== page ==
The people of the United States of America have spent two years and somewhere between twenty-five and forty million dollars on the Mueller Investigation. The conclusion was that there was no collusion with the Russians and no obstruction of justice. But the Democrats aren’t satisfied with that. They want to conduct more investigations, many of them calling for impeachment (for what high crime or misdemeanor?), waste more time and more of our money, and basically not do their jobs until the next election, when they believe they’ll finally be able to get rid of him.
Meanwhile, what meaningful legislation has Congress passed in the last two years?

The other is Jordan B. Peterson, who became famous in America for his book “12 Rules for Life: An Antidote for Chaos”. He’s been famous in Canada for a lot longer for objecting to a Canadian law for adding "gender identity and expression" as a prohibited ground of discrimination. He claimed that it was “compelled speech,” and that just because a person with XX chromosomes identifies as male, he shouldn’t be forced to call her “him.”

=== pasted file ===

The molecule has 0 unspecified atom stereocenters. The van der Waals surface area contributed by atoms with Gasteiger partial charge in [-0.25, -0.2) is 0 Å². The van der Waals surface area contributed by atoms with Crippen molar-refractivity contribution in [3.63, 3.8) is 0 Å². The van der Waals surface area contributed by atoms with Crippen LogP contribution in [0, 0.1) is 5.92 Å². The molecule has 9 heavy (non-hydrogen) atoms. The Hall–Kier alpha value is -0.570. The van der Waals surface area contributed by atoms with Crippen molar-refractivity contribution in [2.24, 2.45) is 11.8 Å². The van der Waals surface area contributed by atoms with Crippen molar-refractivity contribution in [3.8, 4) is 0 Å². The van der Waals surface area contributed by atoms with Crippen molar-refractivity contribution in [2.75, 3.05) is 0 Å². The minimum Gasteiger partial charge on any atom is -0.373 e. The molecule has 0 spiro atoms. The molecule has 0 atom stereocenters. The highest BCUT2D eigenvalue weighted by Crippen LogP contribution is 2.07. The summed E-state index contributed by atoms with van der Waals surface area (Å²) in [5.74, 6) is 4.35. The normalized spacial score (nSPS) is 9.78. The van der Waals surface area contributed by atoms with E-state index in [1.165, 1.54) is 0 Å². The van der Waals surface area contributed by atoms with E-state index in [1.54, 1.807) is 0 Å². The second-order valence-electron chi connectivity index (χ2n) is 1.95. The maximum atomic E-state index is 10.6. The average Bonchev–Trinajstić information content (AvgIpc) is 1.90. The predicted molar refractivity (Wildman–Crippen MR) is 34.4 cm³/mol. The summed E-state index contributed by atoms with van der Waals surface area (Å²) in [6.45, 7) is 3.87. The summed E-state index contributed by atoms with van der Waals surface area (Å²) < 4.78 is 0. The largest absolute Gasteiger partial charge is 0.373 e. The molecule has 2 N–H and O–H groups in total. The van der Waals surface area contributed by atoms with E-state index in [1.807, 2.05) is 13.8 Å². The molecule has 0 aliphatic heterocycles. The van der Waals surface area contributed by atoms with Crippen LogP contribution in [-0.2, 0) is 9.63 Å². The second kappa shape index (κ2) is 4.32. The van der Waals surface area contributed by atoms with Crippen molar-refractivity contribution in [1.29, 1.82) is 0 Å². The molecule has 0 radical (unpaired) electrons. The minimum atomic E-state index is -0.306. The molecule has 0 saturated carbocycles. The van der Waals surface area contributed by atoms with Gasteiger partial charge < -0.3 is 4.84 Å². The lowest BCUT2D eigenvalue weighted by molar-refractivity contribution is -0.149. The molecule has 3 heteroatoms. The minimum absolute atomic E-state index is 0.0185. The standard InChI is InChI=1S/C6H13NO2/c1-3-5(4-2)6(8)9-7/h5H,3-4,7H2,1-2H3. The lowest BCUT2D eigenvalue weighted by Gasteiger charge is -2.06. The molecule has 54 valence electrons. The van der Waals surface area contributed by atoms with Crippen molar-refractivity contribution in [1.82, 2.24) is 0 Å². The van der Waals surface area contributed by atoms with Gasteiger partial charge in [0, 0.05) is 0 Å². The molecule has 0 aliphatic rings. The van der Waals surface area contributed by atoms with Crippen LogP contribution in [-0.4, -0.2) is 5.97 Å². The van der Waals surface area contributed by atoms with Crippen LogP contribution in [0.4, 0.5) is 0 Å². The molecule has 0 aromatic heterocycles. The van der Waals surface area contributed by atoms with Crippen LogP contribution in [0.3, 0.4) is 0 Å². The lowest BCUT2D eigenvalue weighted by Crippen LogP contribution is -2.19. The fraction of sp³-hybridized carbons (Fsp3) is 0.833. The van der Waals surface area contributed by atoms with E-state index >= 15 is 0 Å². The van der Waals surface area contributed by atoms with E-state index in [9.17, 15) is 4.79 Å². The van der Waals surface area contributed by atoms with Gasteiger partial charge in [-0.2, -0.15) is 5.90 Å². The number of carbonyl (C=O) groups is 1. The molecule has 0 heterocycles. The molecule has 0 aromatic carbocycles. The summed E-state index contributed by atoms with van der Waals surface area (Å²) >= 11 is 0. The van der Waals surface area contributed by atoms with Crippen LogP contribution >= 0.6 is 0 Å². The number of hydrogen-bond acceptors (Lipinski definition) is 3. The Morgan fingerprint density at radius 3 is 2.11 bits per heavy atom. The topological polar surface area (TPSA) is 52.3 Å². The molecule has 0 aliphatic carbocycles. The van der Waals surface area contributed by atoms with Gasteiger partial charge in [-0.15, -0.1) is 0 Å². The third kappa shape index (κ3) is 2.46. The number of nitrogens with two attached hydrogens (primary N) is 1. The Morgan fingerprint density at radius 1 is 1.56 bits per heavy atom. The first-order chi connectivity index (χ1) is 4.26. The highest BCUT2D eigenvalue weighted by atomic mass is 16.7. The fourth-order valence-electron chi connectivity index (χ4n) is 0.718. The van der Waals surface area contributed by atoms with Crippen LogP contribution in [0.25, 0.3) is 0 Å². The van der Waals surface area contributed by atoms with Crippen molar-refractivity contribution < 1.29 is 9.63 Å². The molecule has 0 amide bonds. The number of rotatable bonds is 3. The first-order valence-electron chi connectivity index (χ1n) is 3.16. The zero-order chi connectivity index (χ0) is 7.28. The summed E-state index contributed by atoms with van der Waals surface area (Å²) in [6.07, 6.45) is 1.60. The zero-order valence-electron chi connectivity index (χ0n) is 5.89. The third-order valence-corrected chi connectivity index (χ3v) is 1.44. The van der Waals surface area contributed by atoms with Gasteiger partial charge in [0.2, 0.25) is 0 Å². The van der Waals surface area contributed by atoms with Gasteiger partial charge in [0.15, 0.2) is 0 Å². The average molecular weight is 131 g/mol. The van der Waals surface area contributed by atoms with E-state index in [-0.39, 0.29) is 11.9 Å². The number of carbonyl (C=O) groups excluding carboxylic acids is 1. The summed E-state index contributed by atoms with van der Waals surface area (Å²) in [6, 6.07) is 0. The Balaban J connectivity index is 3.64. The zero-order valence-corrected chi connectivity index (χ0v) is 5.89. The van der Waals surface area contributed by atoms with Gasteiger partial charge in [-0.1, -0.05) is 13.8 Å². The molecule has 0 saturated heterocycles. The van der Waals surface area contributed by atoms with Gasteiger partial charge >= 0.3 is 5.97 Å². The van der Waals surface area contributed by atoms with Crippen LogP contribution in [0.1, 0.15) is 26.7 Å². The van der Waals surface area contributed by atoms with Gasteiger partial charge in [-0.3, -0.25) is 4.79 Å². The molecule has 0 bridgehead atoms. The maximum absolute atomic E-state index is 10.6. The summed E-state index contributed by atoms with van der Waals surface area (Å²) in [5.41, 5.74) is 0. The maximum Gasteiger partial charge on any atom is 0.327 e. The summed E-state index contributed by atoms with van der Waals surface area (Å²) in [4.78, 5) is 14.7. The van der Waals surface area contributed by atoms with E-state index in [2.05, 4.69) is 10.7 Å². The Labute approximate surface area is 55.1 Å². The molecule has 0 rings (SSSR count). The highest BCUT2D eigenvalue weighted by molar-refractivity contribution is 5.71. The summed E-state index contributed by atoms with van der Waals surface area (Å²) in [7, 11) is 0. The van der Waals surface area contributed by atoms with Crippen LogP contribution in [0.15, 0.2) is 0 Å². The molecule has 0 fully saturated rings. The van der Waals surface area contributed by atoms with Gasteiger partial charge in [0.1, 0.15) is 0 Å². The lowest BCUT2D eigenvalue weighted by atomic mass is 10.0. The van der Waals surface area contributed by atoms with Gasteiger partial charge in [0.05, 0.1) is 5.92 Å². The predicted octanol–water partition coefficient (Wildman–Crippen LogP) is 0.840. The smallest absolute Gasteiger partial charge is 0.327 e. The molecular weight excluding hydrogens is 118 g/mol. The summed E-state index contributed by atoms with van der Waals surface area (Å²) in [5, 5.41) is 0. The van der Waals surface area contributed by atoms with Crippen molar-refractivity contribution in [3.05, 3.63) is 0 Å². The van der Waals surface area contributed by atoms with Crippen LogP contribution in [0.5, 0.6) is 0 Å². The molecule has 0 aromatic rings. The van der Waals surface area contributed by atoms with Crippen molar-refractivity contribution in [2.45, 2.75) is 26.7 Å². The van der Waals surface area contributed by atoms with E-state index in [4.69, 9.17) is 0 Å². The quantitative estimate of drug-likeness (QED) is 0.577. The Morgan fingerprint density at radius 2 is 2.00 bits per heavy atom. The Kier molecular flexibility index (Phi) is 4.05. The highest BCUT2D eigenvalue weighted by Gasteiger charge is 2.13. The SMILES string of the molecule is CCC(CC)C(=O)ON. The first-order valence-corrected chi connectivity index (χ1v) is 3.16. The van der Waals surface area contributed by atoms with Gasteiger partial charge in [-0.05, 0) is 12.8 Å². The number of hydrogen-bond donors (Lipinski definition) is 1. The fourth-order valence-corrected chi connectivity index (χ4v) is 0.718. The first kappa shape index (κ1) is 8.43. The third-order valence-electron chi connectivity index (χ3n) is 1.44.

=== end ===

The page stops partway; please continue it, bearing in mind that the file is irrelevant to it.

Peterson is an incredibly intelligent man. Although his training is in psychology, he has also extensively studied philosophy, biology, history, and religion. He espouses such unpopular ideas as all people are not equal and that a hierarchy is inherent in nature. This doesn’t mean he doesn’t believe in equality, but it does mean that he objects to men identifying as women being able to compete in women’s sports. Looking at the facts of that, it’s obviously true. Men are stronger, more muscular than women. I think the fact that transgender women (whether taking hormones or having had surgery or not) have been allowed to compete and win in track events and wrestling is a travesty. The fact that they want to is not enough. It’s the equivalent of letting me replace Tom Brady as quarterback of the NE Patriots.